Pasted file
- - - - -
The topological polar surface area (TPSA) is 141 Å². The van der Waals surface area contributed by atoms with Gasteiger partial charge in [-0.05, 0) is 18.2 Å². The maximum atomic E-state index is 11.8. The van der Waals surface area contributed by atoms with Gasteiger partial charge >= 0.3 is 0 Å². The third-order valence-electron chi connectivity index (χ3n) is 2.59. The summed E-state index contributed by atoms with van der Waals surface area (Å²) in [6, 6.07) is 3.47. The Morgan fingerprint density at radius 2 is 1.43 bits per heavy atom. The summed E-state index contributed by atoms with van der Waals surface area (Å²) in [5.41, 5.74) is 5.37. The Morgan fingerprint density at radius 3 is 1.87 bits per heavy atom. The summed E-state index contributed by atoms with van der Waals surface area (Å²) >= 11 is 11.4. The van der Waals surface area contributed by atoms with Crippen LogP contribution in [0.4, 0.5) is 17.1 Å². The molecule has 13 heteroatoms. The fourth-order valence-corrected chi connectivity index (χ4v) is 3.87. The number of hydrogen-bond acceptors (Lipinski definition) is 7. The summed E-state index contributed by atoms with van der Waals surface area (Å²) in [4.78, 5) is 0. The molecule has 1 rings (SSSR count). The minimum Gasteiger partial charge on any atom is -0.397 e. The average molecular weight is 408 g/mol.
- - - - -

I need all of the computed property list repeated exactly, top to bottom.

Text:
The topological polar surface area (TPSA) is 141 Å². The van der Waals surface area contributed by atoms with Gasteiger partial charge in [-0.05, 0) is 18.2 Å². The maximum atomic E-state index is 11.8. The van der Waals surface area contributed by atoms with Gasteiger partial charge >= 0.3 is 0 Å². The third-order valence-electron chi connectivity index (χ3n) is 2.59. The summed E-state index contributed by atoms with van der Waals surface area (Å²) in [6, 6.07) is 3.47. The Morgan fingerprint density at radius 2 is 1.43 bits per heavy atom. The summed E-state index contributed by atoms with van der Waals surface area (Å²) in [5.41, 5.74) is 5.37. The Morgan fingerprint density at radius 3 is 1.87 bits per heavy atom. The summed E-state index contributed by atoms with van der Waals surface area (Å²) >= 11 is 11.4. The van der Waals surface area contributed by atoms with Crippen LogP contribution in [0.4, 0.5) is 17.1 Å². The molecule has 13 heteroatoms. The fourth-order valence-corrected chi connectivity index (χ4v) is 3.87. The number of hydrogen-bond acceptors (Lipinski definition) is 7. The summed E-state index contributed by atoms with van der Waals surface area (Å²) in [4.78, 5) is 0. The molecule has 1 rings (SSSR count). The minimum Gasteiger partial charge on any atom is -0.397 e. The average molecular weight is 408 g/mol.